Reviewing the board game Tri-Cross (from Games for Competitors) sure didn't seem like work for me and my family. It just seemed like good old-fashioned fun. And the fun was doubled, since Games for Competitors sent us the boxed version and the Tri-Cross Eco-Edition!
How awesome is that?!
Tri-Cross can be played with two to four players, ages 10 to adult, and the instructions explain both traditional play and optional variations that increase the challenge level. Both the boxed game and the Eco-Edition are played the same way; the difference is the eco-friendly packaging of Tri-Cross Eco-Edition (which is ideal for traveling - all the pieces fit neatly in a small cinch-sac).
The object of the game is to win by occupying the Tri-Cross square located in the center of the game board with any one of your pieces, OR to jump and remove all your opponent's game pieces. My 9th grade daughter says it reminds her of checkers, but it takes a lot of strategy. No two rounds play out in the same way, and it's easy to keep playing in the hope that "one more round" will deem one player the Tri-Cross champion.
The game becomes more challenging with 3 or 4 players versus 2 players, but that's not to say Tri-Cross isn't fun with 2 people competing. It's a fun game no matter how many players are involved, and the fun builds as the strategy unfolds. I think a truly entertaining game should be engaging, competitive, yet simple to understand ~ Tri-Cross is all three.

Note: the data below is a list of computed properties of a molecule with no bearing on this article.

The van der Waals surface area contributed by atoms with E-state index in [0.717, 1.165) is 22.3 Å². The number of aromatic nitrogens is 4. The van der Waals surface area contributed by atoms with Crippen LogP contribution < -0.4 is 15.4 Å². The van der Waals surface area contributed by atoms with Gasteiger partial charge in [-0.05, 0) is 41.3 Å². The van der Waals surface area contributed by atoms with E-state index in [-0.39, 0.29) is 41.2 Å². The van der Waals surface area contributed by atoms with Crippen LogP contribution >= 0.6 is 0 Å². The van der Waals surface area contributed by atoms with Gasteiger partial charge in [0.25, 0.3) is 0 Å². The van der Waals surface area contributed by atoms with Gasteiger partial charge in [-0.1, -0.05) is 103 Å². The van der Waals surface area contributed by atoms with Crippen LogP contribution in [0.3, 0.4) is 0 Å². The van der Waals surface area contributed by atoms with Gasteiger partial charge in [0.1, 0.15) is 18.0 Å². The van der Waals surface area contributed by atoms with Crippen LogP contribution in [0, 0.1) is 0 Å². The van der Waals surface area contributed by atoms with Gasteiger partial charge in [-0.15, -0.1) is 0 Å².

In the words of my 11th grade daughter, "It's easy to play but challenging. You have to think in order to play. And it's kind of addicting; you want to play again and again."
Some optional game variations include "Face Up","Guts", "Reverse Guts", & "Team Play" - all fun ways to mix it up a little and intensify the challenge of the game. You could consider having a family game night in which Tri-Cross is played in all it's variations, with a "prize" for the family member who scores the most wins. (Prize ideas could be a movie rental, dinner out with just mom or dad, or a trip to the local bookstore.)
Tri-Cross has been awarded "Dr. Toy's 100 Best Products Winner", "The National Parenting Center's 2008 Seal of Approval", and the "Creative Child Magazine Creative Toy Awards 2008 Game of the Year Award". If I had an award for games it would be called the "Burt Family Smart Games = Fun Games Award" and Tri-Cross would be a recipient :)
Homeschool families have the option of incorporating learning games into their daily academic schedule. Not sure how to use a game as a "lesson"? Well, in the case of Tri-Cross, younger students will be using basic math and counting practice when they play. And the more older kids can practice logic and thinking skills when they play, especially the more challenging versions of the game.
Games like Tri-Cross are also a good way to begin (or end) a field trip day that doesn't take up an entire school day. Say your field trip starts around lunch time and you know you won't be able to complete any full math or language arts lessons before it's time to jump in the car. Educational games can fill in this gap and count as learning, too. They're also easy to implement, no grading is required, and it keeps the kids all in one place working together while you get everything ready for the field trip. Reverse the scenario if your field trip takes place in the morning, and have the children play educational games in the afternoon to fill up the school day and allow you time to clean up after the day's activities. Thinking games are a win/win!
Visit the Games for Competitors website to find out more, to order online, or to find local retailers who sell Tri-Cross (these are listed by state).
Available for purchase at the website are Tri-Cross shirts in adult and youth sizes ($12) ~ Tri-Cross Standard Edition ($24.95) ~ Tri-Cross Wood Edition ($35.95) ~ Tri-Cross Eco-Edition ($19.95).
Consider making educational games a part of your family's homeschool.
To see other reviews from the TOS Crew click HERE.
Day 117 done :)
Jan L. Burt